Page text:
|Process and What it controls|
|Browser||Controls "chrome" part of the application including address bar, bookmarks, back and forward buttons.
Also handles the invisible, privileged parts of a web browser such as network requests and file access.
|Renderer||Controls anything inside of the tab where a website is displayed.|
|Plugin||Controls any plugins used by the website, for example, flash.|
|GPU||Handles GPU tasks in isolation from other processes. It is separated into different process because GPUs handles requests from multiple apps and draw them in the same surface.|
There are even more processes like the Extension process and utility processes. If you want to see how many processes are running in your Chrome, click the options menu icon more_vert at the top right corner, select More Tools, then select Task Manager. This opens up a window with a list of processes that are currently running and how much CPU/Memory they are using.
Earlier, I mentioned Chrome uses multiple renderer process. In the most simple case, you can imagine each tab has its own renderer process. Let’s say you have 3 tabs open and each tab is run by an independent renderer process. If one tab becomes unresponsive, then you can close the unresponsive tab and move on while keeping other tabs alive. If all tabs are running on one process, when one tab becomes unresponsive, all the tabs are unresponsive. That’s sad.
The same approach is applied to the browser process. Chrome is undergoing architecture changes to run each part of the browser program as a service allowing to easily split into different processes or aggregate into one.
General idea is that when Chrome is running on powerful hardware, it may split each service into different processes giving more stability, but if it is on a resource-constraint device, Chrome consolidates services into one process saving memory footprint. Similar approach of consolidating processes for less memory usage have been used on platform like Android before this change.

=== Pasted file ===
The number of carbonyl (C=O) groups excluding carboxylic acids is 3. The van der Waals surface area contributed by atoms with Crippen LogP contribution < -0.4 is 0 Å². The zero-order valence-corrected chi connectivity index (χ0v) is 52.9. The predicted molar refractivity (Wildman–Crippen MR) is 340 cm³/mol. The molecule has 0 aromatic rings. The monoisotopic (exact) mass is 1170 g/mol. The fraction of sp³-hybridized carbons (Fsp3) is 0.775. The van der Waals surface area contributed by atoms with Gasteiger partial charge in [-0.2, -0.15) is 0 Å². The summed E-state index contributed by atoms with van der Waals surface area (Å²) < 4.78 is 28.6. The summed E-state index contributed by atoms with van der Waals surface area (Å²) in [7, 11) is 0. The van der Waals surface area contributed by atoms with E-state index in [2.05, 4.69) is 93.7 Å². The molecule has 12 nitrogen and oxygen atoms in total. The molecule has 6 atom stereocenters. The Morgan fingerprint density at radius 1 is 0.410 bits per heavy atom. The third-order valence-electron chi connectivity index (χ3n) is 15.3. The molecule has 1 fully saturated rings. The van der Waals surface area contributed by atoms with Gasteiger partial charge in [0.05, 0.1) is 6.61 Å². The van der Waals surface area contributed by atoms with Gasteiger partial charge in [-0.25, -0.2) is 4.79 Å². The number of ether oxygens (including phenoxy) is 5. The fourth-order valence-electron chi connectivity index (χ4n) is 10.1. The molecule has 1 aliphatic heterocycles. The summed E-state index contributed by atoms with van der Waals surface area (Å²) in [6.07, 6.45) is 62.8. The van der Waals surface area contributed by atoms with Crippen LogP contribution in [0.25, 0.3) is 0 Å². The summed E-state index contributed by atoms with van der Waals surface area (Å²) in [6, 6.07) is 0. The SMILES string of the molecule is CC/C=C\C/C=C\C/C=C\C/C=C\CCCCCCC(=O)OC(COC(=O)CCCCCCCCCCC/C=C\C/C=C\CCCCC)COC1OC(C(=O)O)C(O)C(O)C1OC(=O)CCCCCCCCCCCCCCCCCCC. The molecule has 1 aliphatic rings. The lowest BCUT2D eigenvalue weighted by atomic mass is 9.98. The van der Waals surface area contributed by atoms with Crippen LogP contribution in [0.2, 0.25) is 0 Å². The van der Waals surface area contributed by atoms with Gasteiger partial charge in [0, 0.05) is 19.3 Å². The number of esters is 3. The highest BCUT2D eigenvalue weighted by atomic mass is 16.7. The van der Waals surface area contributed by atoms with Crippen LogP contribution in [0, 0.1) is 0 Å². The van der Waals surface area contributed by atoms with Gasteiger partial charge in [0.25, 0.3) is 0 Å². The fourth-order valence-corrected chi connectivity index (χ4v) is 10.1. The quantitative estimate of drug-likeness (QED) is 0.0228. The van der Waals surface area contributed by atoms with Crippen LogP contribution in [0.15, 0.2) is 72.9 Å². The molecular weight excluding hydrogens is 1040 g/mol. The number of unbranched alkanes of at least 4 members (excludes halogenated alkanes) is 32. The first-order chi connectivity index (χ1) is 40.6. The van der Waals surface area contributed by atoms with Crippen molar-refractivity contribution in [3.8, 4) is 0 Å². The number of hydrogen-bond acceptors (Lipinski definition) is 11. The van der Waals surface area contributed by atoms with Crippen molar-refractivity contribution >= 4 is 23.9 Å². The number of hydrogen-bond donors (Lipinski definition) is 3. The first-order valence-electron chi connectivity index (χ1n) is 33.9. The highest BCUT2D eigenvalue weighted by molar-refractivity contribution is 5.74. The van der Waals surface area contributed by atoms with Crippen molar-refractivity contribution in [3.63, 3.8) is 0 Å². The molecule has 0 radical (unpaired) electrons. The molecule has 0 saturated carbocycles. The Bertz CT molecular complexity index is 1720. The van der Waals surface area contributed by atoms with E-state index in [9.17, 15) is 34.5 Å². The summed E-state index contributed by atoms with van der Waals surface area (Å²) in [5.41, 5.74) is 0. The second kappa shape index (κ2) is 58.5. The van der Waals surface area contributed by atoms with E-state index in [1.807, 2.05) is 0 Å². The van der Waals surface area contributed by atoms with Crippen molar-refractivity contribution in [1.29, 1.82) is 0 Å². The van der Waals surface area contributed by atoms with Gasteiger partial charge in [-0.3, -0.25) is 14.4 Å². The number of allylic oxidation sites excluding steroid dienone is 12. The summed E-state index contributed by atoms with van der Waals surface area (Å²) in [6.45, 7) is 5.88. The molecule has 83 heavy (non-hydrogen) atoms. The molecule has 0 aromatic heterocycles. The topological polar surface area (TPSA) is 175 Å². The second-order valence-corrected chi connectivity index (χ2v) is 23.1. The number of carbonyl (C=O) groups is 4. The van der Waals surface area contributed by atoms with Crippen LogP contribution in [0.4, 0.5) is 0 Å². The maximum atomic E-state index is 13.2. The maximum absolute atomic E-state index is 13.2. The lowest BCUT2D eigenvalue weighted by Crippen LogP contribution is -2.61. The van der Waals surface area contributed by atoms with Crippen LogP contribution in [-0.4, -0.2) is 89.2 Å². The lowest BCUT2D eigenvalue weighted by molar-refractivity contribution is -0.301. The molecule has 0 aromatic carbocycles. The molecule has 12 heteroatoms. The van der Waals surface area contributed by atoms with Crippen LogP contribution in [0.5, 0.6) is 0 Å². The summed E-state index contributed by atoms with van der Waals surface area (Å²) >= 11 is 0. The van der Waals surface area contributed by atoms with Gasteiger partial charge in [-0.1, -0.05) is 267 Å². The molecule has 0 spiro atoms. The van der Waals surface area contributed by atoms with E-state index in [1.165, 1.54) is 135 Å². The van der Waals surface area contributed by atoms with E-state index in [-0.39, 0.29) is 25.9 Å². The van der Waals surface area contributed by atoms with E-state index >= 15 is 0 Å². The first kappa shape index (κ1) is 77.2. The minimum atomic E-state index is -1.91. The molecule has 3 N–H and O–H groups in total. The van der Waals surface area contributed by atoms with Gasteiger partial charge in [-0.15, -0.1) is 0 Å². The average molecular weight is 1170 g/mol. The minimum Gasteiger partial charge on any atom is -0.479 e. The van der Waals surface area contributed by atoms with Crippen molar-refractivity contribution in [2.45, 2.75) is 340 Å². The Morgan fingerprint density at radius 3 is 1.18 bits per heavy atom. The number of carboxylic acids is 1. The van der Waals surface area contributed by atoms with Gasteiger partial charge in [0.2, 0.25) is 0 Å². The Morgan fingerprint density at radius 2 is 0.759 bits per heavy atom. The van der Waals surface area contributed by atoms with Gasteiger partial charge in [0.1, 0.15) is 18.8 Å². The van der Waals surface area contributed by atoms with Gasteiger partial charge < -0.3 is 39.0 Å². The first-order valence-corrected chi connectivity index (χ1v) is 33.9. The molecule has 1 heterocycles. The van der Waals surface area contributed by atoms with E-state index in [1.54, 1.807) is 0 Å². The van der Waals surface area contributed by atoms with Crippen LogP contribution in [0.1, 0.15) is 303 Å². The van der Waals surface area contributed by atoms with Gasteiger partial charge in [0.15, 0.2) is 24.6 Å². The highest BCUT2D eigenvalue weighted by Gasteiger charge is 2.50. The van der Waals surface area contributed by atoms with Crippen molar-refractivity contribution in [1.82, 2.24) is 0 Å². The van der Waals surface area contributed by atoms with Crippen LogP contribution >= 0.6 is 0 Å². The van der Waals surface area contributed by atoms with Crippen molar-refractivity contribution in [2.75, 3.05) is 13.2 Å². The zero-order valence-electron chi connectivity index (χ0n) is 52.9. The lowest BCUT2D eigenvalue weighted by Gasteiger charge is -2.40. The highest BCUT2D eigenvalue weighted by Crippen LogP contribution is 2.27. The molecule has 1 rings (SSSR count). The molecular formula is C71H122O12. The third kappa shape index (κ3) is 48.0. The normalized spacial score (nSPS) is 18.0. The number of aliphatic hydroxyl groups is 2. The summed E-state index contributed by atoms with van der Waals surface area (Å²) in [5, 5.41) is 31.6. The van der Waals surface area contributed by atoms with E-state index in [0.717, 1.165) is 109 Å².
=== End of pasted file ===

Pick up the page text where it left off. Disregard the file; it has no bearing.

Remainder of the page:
Site Isolation is a recently introduced feature in Chrome that runs a separate renderer process for each cross-site iframe. We’ve been talking about one renderer process per tab model which allowed cross-site iframes to run in a single renderer process with sharing memory space between different sites. Running a.com and b.com in the same renderer process might seem okay. The Same Origin Policy is the core security model of the web; it makes sure one site cannot access data from other sites without consent. Bypassing this policy is a primary goal of security attacks. Process isolation is the most effective way to separate sites. With Meltdown and Spectre, it became even more apparent that we need to separate sites using processes. With Site Isolation enabled on desktop by default since Chrome 67, each cross-site iframe in a tab gets a separate renderer process.
Enabling Site Isolation has been a multi-year engineering effort. Site Isolation isn’t as simple as assigning different renderer processes; it fundamentally changes the way iframes talk to each other. Opening devtools on a page with iframes running on different processes means devtools had to implement behind-the-scenes work to make it appear seamless. Even running a simple Ctrl+F to find a word in a page means searching across different renderer processes. You can see the reason why browser engineers talk about the release of Site Isolation as a major milestone!
In this post, we’ve covered a high-level view of browser architecture and covered the benefits of a multi-process architecture. We also covered Servicification and Site Isolation in Chrome that is deeply related to multi-process architecture.